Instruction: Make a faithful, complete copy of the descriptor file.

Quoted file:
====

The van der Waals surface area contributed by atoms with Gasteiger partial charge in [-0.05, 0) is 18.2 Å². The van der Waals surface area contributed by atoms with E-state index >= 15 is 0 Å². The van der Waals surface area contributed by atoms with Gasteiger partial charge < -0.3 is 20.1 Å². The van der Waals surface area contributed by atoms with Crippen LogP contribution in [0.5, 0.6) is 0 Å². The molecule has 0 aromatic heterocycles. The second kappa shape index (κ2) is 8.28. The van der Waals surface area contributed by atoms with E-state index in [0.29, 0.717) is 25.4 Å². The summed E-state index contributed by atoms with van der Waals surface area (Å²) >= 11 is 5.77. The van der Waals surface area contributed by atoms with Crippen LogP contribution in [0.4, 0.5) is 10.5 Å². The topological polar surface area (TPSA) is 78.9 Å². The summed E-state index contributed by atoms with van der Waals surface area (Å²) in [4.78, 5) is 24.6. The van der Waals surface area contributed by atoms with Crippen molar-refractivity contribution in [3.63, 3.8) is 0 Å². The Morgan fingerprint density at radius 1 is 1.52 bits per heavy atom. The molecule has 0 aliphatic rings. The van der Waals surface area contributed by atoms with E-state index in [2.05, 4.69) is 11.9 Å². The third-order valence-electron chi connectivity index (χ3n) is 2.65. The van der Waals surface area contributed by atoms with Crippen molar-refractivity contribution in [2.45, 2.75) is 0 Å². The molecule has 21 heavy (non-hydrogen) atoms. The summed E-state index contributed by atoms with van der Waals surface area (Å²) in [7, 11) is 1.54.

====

The van der Waals surface area contributed by atoms with Gasteiger partial charge in [-0.05, 0) is 18.2 Å². The van der Waals surface area contributed by atoms with E-state index >= 15 is 0 Å². The van der Waals surface area contributed by atoms with Gasteiger partial charge < -0.3 is 20.1 Å². The van der Waals surface area contributed by atoms with Crippen LogP contribution in [0.5, 0.6) is 0 Å². The molecule has 0 aromatic heterocycles. The second kappa shape index (κ2) is 8.28. The van der Waals surface area contributed by atoms with E-state index in [0.29, 0.717) is 25.4 Å². The summed E-state index contributed by atoms with van der Waals surface area (Å²) >= 11 is 5.77. The van der Waals surface area contributed by atoms with Crippen LogP contribution in [0.4, 0.5) is 10.5 Å². The topological polar surface area (TPSA) is 78.9 Å². The summed E-state index contributed by atoms with van der Waals surface area (Å²) in [4.78, 5) is 24.6. The van der Waals surface area contributed by atoms with Crippen molar-refractivity contribution in [3.63, 3.8) is 0 Å². The Morgan fingerprint density at radius 1 is 1.52 bits per heavy atom. The molecule has 0 aliphatic rings. The van der Waals surface area contributed by atoms with E-state index in [2.05, 4.69) is 11.9 Å². The third-order valence-electron chi connectivity index (χ3n) is 2.65. The van der Waals surface area contributed by atoms with Crippen molar-refractivity contribution in [2.45, 2.75) is 0 Å². The molecule has 21 heavy (non-hydrogen) atoms. The summed E-state index contributed by atoms with van der Waals surface area (Å²) in [7, 11) is 1.54.